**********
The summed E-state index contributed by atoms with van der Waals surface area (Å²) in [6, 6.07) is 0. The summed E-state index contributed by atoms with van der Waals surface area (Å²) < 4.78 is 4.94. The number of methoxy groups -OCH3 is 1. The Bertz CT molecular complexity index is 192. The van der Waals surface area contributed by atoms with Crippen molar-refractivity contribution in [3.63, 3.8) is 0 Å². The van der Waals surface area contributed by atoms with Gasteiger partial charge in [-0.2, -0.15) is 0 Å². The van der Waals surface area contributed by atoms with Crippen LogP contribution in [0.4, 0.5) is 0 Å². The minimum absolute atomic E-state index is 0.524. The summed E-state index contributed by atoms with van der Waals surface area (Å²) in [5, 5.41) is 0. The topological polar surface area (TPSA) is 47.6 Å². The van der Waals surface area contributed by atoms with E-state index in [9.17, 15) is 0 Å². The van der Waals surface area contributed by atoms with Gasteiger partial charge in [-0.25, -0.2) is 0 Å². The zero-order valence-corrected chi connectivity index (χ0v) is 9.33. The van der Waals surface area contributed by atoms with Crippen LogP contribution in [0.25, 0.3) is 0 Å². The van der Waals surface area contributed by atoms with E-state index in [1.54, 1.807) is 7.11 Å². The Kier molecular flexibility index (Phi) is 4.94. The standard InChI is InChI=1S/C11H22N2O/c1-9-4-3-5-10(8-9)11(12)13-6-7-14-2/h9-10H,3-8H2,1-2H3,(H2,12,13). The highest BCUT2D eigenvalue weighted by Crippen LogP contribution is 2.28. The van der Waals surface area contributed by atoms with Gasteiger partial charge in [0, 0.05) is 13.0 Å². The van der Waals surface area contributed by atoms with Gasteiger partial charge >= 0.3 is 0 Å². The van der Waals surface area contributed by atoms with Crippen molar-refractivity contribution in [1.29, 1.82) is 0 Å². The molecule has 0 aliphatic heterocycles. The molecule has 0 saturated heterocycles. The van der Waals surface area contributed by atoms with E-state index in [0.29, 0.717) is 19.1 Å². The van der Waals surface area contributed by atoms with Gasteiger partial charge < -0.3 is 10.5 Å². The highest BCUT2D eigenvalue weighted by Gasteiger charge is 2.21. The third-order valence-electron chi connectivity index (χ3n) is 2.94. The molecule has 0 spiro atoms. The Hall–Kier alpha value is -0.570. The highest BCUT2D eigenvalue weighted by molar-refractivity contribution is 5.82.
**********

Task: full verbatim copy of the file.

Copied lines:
The summed E-state index contributed by atoms with van der Waals surface area (Å²) in [6, 6.07) is 0. The summed E-state index contributed by atoms with van der Waals surface area (Å²) < 4.78 is 4.94. The number of methoxy groups -OCH3 is 1. The Bertz CT molecular complexity index is 192. The van der Waals surface area contributed by atoms with Crippen molar-refractivity contribution in [3.63, 3.8) is 0 Å². The van der Waals surface area contributed by atoms with Gasteiger partial charge in [-0.2, -0.15) is 0 Å². The van der Waals surface area contributed by atoms with Crippen LogP contribution in [0.4, 0.5) is 0 Å². The minimum absolute atomic E-state index is 0.524. The summed E-state index contributed by atoms with van der Waals surface area (Å²) in [5, 5.41) is 0. The topological polar surface area (TPSA) is 47.6 Å². The van der Waals surface area contributed by atoms with E-state index in [9.17, 15) is 0 Å². The van der Waals surface area contributed by atoms with Gasteiger partial charge in [-0.25, -0.2) is 0 Å². The zero-order valence-corrected chi connectivity index (χ0v) is 9.33. The van der Waals surface area contributed by atoms with Crippen LogP contribution in [0.25, 0.3) is 0 Å². The van der Waals surface area contributed by atoms with E-state index in [1.54, 1.807) is 7.11 Å². The Kier molecular flexibility index (Phi) is 4.94. The standard InChI is InChI=1S/C11H22N2O/c1-9-4-3-5-10(8-9)11(12)13-6-7-14-2/h9-10H,3-8H2,1-2H3,(H2,12,13). The highest BCUT2D eigenvalue weighted by Crippen LogP contribution is 2.28. The van der Waals surface area contributed by atoms with Gasteiger partial charge in [0, 0.05) is 13.0 Å². The van der Waals surface area contributed by atoms with Gasteiger partial charge >= 0.3 is 0 Å². The van der Waals surface area contributed by atoms with Crippen molar-refractivity contribution in [1.29, 1.82) is 0 Å². The molecule has 0 aliphatic heterocycles. The molecule has 0 saturated heterocycles. The van der Waals surface area contributed by atoms with E-state index in [0.29, 0.717) is 19.1 Å². The van der Waals surface area contributed by atoms with Gasteiger partial charge < -0.3 is 10.5 Å². The highest BCUT2D eigenvalue weighted by Gasteiger charge is 2.21. The third-order valence-electron chi connectivity index (χ3n) is 2.94. The molecule has 0 spiro atoms. The Hall–Kier alpha value is -0.570. The highest BCUT2D eigenvalue weighted by molar-refractivity contribution is 5.82.